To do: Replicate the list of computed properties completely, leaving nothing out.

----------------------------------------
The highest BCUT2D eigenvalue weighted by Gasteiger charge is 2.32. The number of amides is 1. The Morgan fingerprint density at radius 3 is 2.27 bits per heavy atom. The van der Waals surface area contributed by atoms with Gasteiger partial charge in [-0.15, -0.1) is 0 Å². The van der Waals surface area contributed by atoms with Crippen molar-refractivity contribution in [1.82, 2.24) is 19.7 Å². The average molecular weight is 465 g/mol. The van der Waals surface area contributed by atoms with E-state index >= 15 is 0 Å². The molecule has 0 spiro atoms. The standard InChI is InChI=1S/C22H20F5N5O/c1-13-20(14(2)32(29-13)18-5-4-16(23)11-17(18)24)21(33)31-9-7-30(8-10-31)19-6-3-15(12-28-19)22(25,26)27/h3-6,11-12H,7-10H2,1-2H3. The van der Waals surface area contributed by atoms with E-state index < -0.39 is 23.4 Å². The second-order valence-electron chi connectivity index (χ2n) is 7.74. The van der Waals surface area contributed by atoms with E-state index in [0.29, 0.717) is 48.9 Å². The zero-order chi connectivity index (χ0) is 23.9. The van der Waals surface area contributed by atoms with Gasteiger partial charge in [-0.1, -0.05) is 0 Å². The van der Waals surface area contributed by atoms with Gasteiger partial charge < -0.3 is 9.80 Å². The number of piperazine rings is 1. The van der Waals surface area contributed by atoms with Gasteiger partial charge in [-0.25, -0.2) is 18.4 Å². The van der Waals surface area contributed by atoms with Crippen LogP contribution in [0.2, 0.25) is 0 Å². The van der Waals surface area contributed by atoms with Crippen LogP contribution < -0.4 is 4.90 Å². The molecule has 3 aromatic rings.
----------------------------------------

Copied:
The highest BCUT2D eigenvalue weighted by Gasteiger charge is 2.32. The number of amides is 1. The Morgan fingerprint density at radius 3 is 2.27 bits per heavy atom. The van der Waals surface area contributed by atoms with Gasteiger partial charge in [-0.15, -0.1) is 0 Å². The van der Waals surface area contributed by atoms with Crippen molar-refractivity contribution in [1.82, 2.24) is 19.7 Å². The average molecular weight is 465 g/mol. The van der Waals surface area contributed by atoms with E-state index >= 15 is 0 Å². The molecule has 0 spiro atoms. The standard InChI is InChI=1S/C22H20F5N5O/c1-13-20(14(2)32(29-13)18-5-4-16(23)11-17(18)24)21(33)31-9-7-30(8-10-31)19-6-3-15(12-28-19)22(25,26)27/h3-6,11-12H,7-10H2,1-2H3. The van der Waals surface area contributed by atoms with E-state index < -0.39 is 23.4 Å². The second-order valence-electron chi connectivity index (χ2n) is 7.74. The van der Waals surface area contributed by atoms with E-state index in [0.29, 0.717) is 48.9 Å². The zero-order chi connectivity index (χ0) is 23.9. The van der Waals surface area contributed by atoms with Gasteiger partial charge in [-0.1, -0.05) is 0 Å². The van der Waals surface area contributed by atoms with Gasteiger partial charge < -0.3 is 9.80 Å². The number of piperazine rings is 1. The van der Waals surface area contributed by atoms with Gasteiger partial charge in [-0.25, -0.2) is 18.4 Å². The van der Waals surface area contributed by atoms with Crippen LogP contribution in [0.2, 0.25) is 0 Å². The van der Waals surface area contributed by atoms with Crippen LogP contribution < -0.4 is 4.90 Å². The molecule has 3 aromatic rings.